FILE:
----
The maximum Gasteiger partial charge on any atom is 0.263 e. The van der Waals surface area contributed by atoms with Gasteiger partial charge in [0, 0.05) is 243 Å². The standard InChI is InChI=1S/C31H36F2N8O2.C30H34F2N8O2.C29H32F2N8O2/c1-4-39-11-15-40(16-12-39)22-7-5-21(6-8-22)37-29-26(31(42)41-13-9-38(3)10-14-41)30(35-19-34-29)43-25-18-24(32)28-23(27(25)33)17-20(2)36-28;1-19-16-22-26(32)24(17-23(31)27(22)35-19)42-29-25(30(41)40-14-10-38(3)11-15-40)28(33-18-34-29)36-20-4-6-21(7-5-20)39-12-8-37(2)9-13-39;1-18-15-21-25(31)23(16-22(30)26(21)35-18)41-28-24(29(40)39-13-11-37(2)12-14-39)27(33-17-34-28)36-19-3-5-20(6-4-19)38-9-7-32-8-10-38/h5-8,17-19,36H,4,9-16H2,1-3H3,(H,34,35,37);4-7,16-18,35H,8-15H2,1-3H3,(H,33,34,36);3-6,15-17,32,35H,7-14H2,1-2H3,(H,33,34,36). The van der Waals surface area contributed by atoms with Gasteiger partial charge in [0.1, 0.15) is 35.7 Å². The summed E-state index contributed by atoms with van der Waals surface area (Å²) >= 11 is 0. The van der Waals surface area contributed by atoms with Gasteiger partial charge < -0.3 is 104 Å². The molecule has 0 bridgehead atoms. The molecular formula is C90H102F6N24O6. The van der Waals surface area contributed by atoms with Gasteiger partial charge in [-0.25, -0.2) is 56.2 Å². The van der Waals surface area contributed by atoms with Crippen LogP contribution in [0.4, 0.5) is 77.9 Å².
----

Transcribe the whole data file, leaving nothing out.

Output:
The maximum Gasteiger partial charge on any atom is 0.263 e. The van der Waals surface area contributed by atoms with Gasteiger partial charge in [0, 0.05) is 243 Å². The standard InChI is InChI=1S/C31H36F2N8O2.C30H34F2N8O2.C29H32F2N8O2/c1-4-39-11-15-40(16-12-39)22-7-5-21(6-8-22)37-29-26(31(42)41-13-9-38(3)10-14-41)30(35-19-34-29)43-25-18-24(32)28-23(27(25)33)17-20(2)36-28;1-19-16-22-26(32)24(17-23(31)27(22)35-19)42-29-25(30(41)40-14-10-38(3)11-15-40)28(33-18-34-29)36-20-4-6-21(7-5-20)39-12-8-37(2)9-13-39;1-18-15-21-25(31)23(16-22(30)26(21)35-18)41-28-24(29(40)39-13-11-37(2)12-14-39)27(33-17-34-28)36-19-3-5-20(6-4-19)38-9-7-32-8-10-38/h5-8,17-19,36H,4,9-16H2,1-3H3,(H,34,35,37);4-7,16-18,35H,8-15H2,1-3H3,(H,33,34,36);3-6,15-17,32,35H,7-14H2,1-2H3,(H,33,34,36). The van der Waals surface area contributed by atoms with Gasteiger partial charge in [0.1, 0.15) is 35.7 Å². The summed E-state index contributed by atoms with van der Waals surface area (Å²) >= 11 is 0. The van der Waals surface area contributed by atoms with Gasteiger partial charge < -0.3 is 104 Å². The molecule has 0 bridgehead atoms. The molecular formula is C90H102F6N24O6. The van der Waals surface area contributed by atoms with Gasteiger partial charge in [-0.25, -0.2) is 56.2 Å². The van der Waals surface area contributed by atoms with Crippen LogP contribution in [0.4, 0.5) is 77.9 Å².